Saturday, November 21, 2015

Japan, Europe and mainstream monetary theory are out of gas

When a sailor hits a dead spot where the wind refuses to blow he cays he is “in irons.” Japan’s economy sailed into the irons this past quarter when its GDP declined for the second quarter in a row and officially signaled a recession. GDP fell 0.8% in the third quarter after shrinking 0.7% in the second on an annualized basis. This marks the fourth recession Japan has endured since the global crisis hit in 2008.

Following so soon on the heels of massive stimulus, the recession should strike a death blow to mainstream monetary theory. Abenomics, the economic recovery plan that Prime Minister Shinzo Abe launched in 2012, was the poster child for mainstream monetary theory. Japan would wash away deflation and decline with a torrent of new money.

Thursday, November 12, 2015

Debt service burden signals downturn

Investors can never have too many omens of disaster and the Bank for International Settlements has given us a new one to watch for signs of impending recessions - the corporate debt service burden.

Authors Mathias Drehmann and Mikael Juselius first wrote about it in their article "Do debt service costs affect macroeconomic and financial stability?" published in the BIS Quarterly Review September 2012. They summarized their findings this way:

"We find that the DSR prior to economic slumps is related to the size of the subsequent output losses. Moreover, the DSR provides a very accurate early warning signal of impending systemic banking crises at horizons of up to one to two years in advance."

Sunday, November 8, 2015

How GDP fools economists

Economists look to GDP to determine if the US economy is in a recession. Generally, it takes two quarters of the economy shrinking (economists call it negative growth, but they’re linguistically challenged) for the National Bureau of Economic Research to declare a recession. Of course, those two quarters indicate the bottom of the recession, by definition.

Thursday, October 29, 2015

The market outruns profits

I created a new model of the S&P500 that incorporates more variables and some nonlinear action. The chart at the left shows the results. The blue line represents the quarterly averages of the S&P 500 while the red shows quarterly averages produced by the model, the last three quarters of which are forecasts. The data analyzes quarterly averages because profit data is reported quarterly by the Bureau of Economic Analysis.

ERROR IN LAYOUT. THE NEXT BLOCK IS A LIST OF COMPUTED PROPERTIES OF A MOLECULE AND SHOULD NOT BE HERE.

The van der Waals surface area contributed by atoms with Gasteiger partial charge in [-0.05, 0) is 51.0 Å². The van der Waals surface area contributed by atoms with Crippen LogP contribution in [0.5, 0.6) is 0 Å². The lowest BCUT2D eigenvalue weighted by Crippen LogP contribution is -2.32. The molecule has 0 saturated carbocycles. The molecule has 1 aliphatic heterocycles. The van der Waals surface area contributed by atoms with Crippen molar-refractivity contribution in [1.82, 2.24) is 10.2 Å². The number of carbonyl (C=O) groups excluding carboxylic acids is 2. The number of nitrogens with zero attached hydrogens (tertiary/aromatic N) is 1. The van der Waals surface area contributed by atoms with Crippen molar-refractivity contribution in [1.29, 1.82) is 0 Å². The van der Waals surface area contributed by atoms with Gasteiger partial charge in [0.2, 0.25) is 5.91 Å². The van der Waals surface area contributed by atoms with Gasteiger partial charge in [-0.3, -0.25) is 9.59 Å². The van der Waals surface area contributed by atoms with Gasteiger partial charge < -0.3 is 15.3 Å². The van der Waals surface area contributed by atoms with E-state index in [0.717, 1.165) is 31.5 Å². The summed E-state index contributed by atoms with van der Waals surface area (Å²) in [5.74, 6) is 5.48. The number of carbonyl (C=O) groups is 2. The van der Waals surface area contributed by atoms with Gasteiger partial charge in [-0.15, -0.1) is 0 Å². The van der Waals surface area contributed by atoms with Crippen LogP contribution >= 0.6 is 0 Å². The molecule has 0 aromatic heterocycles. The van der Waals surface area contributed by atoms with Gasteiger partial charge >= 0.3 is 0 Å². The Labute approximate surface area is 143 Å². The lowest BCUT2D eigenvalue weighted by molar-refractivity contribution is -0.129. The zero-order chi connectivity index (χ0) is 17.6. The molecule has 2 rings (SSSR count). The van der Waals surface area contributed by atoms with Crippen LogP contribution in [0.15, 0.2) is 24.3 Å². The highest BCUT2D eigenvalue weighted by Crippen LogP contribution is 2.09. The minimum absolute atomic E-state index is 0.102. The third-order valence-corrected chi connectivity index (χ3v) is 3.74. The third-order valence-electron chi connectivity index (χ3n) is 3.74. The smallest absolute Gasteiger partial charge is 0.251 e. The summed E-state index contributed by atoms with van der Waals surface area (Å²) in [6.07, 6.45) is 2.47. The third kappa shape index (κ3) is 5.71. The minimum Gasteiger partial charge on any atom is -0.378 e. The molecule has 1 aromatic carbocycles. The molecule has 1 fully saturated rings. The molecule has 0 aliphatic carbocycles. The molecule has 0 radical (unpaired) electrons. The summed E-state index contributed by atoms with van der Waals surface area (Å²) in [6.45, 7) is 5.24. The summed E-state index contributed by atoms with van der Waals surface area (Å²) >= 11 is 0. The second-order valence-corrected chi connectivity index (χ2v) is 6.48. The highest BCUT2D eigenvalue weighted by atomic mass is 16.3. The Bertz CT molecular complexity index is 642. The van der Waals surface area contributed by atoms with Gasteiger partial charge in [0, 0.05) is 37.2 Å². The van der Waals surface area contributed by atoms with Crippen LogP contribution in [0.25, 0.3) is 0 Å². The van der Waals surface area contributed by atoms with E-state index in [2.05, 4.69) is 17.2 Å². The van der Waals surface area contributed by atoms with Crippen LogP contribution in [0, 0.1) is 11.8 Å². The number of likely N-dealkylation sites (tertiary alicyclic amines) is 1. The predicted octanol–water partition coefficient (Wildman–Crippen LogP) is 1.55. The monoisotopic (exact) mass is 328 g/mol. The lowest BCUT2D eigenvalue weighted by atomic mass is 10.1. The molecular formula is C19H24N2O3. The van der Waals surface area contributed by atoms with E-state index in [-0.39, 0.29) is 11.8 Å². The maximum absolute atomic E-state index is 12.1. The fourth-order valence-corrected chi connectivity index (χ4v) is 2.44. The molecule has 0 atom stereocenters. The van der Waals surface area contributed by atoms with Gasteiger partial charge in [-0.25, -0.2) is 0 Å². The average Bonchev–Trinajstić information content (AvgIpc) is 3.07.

The model uses data back to 1948, and as the reader can see the value of the market has run ahead of where it should be in proportion to the growth in profits. Something similar happened in the bubble of 2000 but to a greater degree. Obviously, the market can deviate from valuations justified by profits for a very long time if people are confident, less risk averse, and willing to drive PE ratios higher.

The market could continue to rise through the holiday season if investors become convinced that the Fed will not raise interest rates due to poor economic data. And if the data become bad enough, investors might expect more rounds of quantitative easing in which the Fed pumps dollars into the economy by purchasing bonds from banks, or as I wrote last week, introduces the US to negative interest rates.

I don't expect profits to rise enough to justify the high valuations in the market since profits have been at record levels and are declining in the current reporting season. According the WSJ:
Profit and revenue are falling in tandem for the first time in six years, with a third of S&P 500 companies reporting so far. 
 Historically, profits continue to fall once they have climbed to record heights and start descending. The most likely scenario is that the market will fall to valuations more in line with falling profits.

Thursday, October 22, 2015

Fed shuffles from ZIRP to NIRP

Inflation is fading; the economies of Asia, South America and Europe are collapsing; the people have tasked the central banks with fixing all things economic. Yet, reports by Fed economists show that the recent rounds of money printing through QE and low interest rates for six haven’t had the intended effect. They have certainly failed in Japan and the Big EZ (Euro Zone). What can they do to turn the world’s economies around? The answer from mainstream economists at the world’s central banks is more of the same. But if continuing to do the same thing while expecting different results is a sign of insanity?

Thursday, October 15, 2015

Target date funds need good vibrations

Another fad in investing, like “smart” beta, is target date funds that allocate assets in an investor’s portfolio by the investor’s age. Target date funds follow an ancient concept: put most of your money, say 90%, in the stock market while you’re young because you’ll have the time to recover from market collapses. But as you get older you have less time to recover so you reallocate to bonds and cash while keeping just half your funds in the market. In the past, most advisers recommended getting completely out of stocks and into bonds, but the ridiculously low returns on bonds has forced older people to take greater risks and stay in the stock market longer.

Wednesday, October 7, 2015

Good management makes for great investing

Investors with the time will want to imitate Warren Buffet and invest in a few good companies rather than put up with a host of losers in an index fund, but analyzing individual companies in the way that Ben Graham taught is time consuming. Several experts have developed algorithms that examine financial data that helps weed out the worst.

But if an investor is going to marry a business he must become familiar with the quality of its management. Good management can turn a bad company around and value investors often want to buy shares in a company when it has hit rock bottom and has the potential to turn around.